Role of ET(B) receptors and nitric oxide in adrenal catecholamine secretion in anesthetized dogs

Akio Hosokawa, Takahiro Nagayama, Kimiya Masada, Makoto Yoshida, Mizue Suzuki-Kusaba, Hiroaki Hisa, Tomohiko Kimura, Susumu Satoh

Research output: Contribution to journalArticlepeer-review

6 Citations (Scopus)


We examined the effects of sarafotoxin 6c (S6c), an endothelin-B (ET(B)) receptor agonist, on adrenal catecholamine secretion in response to cholinergic stimuli in pentobarbital sodium-anesthetized dogs. Drugs were administered intra-arterially into the adrenal gland through the phrenicoabdominal artery. Infusion of S6c attenuated increases in adrenal catecholamine output induced by splanchnic nerve stimulation. The inhibitory effect of S6c on the catecholamine secretion response was suppressed with a selective ET(B) receptor antagonist N-cis 2,6-dimethylpiperidinocarbonyl-L- γ-methylleucyl-D-1-methoxycarbonyltryptophanyl-D-norleucine (BQ-788), a nitric oxide synthase (NOS) inhibitor N(ω)-nitro-L-arginine methyl ester, and a neuronal NOS inhibitor 7-nitroindazole monosodium salt (7-NINA). Similar results were obtained with the catecholamine secretion response induced by injection of ACh. 7-NINA alone did not affect these catecholamine secretion responses. These results suggest that ET(B) receptors play an inhibitory role in adrenal catecholamine secretion by activating neuronal NOS, whereas neuronal NOS is unlikely to be involved in regulation of adrenal catecholamine secretion in the absence of simultaneous ET(B) receptor stimulation.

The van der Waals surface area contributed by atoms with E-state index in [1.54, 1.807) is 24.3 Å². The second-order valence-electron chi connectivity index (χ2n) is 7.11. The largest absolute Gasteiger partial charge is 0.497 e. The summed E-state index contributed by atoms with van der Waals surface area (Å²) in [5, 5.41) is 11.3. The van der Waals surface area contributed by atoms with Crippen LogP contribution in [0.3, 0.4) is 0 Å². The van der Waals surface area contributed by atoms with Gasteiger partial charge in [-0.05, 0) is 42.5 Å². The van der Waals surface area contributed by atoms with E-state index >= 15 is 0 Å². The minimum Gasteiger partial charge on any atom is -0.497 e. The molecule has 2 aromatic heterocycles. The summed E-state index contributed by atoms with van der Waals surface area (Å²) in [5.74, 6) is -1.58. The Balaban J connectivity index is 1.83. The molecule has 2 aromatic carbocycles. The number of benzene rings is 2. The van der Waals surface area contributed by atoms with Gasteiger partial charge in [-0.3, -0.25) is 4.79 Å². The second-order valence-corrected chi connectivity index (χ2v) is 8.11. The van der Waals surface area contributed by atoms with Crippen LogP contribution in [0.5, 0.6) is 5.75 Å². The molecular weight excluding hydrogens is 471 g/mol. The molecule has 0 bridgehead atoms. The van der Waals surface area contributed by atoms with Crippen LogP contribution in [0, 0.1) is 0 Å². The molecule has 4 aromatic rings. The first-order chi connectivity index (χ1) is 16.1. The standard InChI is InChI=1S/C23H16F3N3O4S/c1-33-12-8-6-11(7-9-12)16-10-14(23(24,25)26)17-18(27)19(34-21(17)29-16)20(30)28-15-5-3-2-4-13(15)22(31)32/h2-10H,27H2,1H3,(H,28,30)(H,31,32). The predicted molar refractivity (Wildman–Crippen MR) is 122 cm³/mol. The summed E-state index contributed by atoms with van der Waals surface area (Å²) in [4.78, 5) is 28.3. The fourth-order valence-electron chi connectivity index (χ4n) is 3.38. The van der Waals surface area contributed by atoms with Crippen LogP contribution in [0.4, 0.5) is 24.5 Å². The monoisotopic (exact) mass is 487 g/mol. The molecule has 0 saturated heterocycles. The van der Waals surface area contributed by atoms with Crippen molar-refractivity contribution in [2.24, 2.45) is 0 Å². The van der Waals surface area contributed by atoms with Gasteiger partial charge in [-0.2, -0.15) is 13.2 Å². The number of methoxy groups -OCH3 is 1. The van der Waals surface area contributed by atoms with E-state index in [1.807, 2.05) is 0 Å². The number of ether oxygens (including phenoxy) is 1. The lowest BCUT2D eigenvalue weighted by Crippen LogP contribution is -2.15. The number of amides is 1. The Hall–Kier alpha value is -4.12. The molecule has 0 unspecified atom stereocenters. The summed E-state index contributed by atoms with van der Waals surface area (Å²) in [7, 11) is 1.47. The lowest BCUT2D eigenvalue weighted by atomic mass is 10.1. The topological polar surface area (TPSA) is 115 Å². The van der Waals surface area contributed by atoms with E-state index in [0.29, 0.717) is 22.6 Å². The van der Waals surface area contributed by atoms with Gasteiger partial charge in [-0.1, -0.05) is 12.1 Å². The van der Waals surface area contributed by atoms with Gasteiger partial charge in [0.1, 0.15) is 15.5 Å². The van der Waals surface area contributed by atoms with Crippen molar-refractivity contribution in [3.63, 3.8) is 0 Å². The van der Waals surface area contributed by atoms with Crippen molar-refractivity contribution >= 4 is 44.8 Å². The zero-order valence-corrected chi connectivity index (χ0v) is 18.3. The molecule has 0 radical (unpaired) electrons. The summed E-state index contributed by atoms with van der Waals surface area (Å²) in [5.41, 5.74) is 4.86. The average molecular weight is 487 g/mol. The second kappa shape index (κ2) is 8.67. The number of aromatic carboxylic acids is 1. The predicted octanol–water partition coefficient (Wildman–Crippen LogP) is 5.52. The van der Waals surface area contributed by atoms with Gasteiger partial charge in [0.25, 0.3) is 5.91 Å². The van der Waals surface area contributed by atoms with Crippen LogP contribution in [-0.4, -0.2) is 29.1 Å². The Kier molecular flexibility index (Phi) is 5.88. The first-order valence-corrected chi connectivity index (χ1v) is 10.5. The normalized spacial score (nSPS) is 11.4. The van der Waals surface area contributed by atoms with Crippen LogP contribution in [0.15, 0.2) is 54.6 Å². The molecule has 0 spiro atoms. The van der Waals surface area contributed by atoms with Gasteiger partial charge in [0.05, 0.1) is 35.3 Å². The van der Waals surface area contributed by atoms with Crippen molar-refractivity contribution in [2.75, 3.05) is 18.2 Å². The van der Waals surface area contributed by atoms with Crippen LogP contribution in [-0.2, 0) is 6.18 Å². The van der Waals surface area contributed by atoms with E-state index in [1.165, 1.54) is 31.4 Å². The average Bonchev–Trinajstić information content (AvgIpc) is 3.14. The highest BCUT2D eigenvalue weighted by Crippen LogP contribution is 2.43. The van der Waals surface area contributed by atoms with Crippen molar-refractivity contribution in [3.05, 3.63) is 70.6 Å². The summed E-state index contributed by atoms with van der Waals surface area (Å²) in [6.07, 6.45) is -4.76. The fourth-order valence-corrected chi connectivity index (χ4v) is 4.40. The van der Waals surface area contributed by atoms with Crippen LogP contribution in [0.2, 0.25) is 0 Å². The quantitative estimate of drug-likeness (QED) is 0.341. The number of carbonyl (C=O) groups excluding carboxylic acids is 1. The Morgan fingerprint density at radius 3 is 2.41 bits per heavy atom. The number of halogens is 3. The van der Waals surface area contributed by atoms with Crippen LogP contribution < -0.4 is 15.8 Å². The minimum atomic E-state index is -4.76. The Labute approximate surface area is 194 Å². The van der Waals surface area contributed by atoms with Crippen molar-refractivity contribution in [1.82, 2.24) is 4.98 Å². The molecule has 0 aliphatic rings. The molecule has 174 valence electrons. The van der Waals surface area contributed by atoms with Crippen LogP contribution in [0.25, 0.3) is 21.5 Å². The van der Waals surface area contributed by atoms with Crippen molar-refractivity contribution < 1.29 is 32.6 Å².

Original languageEnglish
Pages (from-to)R1051-R1056
JournalAmerican Journal of Physiology - Regulatory Integrative and Comparative Physiology
Issue number4 46-4
Publication statusPublished - 1999 Oct


  • 7-nitroindazole monosodium salt
  • Acetylcholine
  • Neuronal nitric oxide synthase
  • Sarafotoxin 6c
  • Splanchnic nerve stimulation

ASJC Scopus subject areas

  • Physiology
  • Physiology (medical)


Dive into the research topics of 'Role of ET(B) receptors and nitric oxide in adrenal catecholamine secretion in anesthetized dogs'. Together they form a unique fingerprint.

Cite this